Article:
The community of the witches
By Antonio De Jesús Aguado
The so-called mal de ojo (evil eye), empacho (indigestion), and any kind of pain can be healed by a group of women from seven rural communities, who owing to their knowledge of herbs have often mistakenly been called witches.
In 2012, 27 rural communities were acknowledged as indigenous communities by the CDI (National Commission for the Development of Indigenous Communities). These communities have been grouped into microregions, one of them being La Cuadrilla, which is made up of seven communities: Lindero de la Petaca, Guerrero, Salto, Capilla Blanca, Bordo Colorado Los Barrones and La Cuadrilla. These communities have in common the use of herbs for healing. La Cuadrilla is the oldest community, founded in 1700, and currently has 487 inhabitants (82 of them are Otomí speakers). Their main activities consist of making products based on medicinal herbs, witchcraft, production of arts and crafts and midwifery.
Doña Catalina Ramírez Quintero has done embroidery for more than 15 years, having learned the craft from her sister. One of her most successful pieces is called “the miracle,” a piece of fabric on which she designs, draws and later embroiders saints, body parts and even stories. Doña Catalina said she started this activity because her husband was an alcoholic and she had nine children to support and feed (a couple of twins among them). Ramírez said that when she began designing the miracles, she started with a real story. She had a 12-year-old son who suffered from epilepsy; one day, he asked her permission to swim in the river, where he drowned. According to Catalina, she designed her first miracle depicting her son being dragged by the current with a legend stating “this true story occurred in 1989.” That piece sold well. The pieces are called “milagros” because people ask for them from Catalina when they need a miracle from a saint. The people go to Catalina’s house and ask her to design a miracle with our Lady of Guadalupe, San Martín or other saints, and depending on the person’s illness she can draw an arm, a foot, or other affected body part. The requester also tells Catalina the text to be embroidered; it could be something like “I thank you, Holy Cross, for healing my arm.”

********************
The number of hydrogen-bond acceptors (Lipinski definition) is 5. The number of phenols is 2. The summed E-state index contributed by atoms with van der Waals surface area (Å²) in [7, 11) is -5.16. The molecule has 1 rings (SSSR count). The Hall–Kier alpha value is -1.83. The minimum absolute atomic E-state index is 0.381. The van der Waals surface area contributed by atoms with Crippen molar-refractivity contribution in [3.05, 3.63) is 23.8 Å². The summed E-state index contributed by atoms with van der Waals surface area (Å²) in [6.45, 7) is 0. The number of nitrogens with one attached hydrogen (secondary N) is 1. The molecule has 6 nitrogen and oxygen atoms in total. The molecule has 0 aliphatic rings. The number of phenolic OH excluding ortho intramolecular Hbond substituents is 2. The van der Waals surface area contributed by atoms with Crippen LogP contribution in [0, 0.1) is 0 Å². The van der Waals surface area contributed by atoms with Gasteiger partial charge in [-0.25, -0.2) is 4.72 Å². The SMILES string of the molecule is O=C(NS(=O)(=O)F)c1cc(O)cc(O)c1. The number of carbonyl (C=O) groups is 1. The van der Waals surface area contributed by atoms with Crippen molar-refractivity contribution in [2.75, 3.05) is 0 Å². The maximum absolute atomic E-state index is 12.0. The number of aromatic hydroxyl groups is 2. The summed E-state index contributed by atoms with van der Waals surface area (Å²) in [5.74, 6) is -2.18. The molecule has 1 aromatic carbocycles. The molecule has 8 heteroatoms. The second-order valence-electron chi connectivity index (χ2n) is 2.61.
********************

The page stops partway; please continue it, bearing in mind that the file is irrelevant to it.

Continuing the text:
She also knits shawls but said that they are very complicated and tiring. She can finish one in a month, she said, or in two weeks if it has been requested in advance. The price is 120 pesos, which is a very low, she commented. Sometimes her comadre buys her shawls, at the same price, and resells them at 200 pesos. She is hoping to have more profits from her work and has trained 10 more women from the community to make those clothes in order to be prepared if someday they have a major order.
Mostly in rural areas, a baby’s fontanelle (“soft spot”) is called a mollera, and it can become sunken when the baby is dehydrated. Mothers in the communities believe that the mollera is sunken because it fell down and for that reason the baby does not want to eat. The baby is taken to old women such as Teodora López, a 92-year-old lady, who learned from her mother how to lift up the mollera. For curing the babies, Teodora turns them upside down and tap them on the bottoms of their feet, and later she pulls their hair. Doña Teodora also introduces a tomato in the baby’s mouth and pushes it up so the mollera can be restored in its place. She says that young people are not interested in learning this ancient cure.
Lucía López Rodríguez was born in La Cuadrilla and later moved to Mexico City, but now she is back in this community. Her grandmother is from Xilotepec, an indigenous community in Querétaro. According to Lucía, when babies are teething they can get empacho from their own drool, and sometimes when their parents feed them chicharrón (fried pork skin) or chewing gum these foods clog their intestines and impede elimination. For curing them (in three daily sessions), Lucía massages the babies’ stomachs, and later their backs until their backbones pop. She uses a pomade called pampuerco, which is sold in bóticas (pharmacies). Lucía learned to do this from her grandmother because her baby frequently had indigestion; her grandmother told her, “You should learn to do this, Lucía, because I will not live forever.”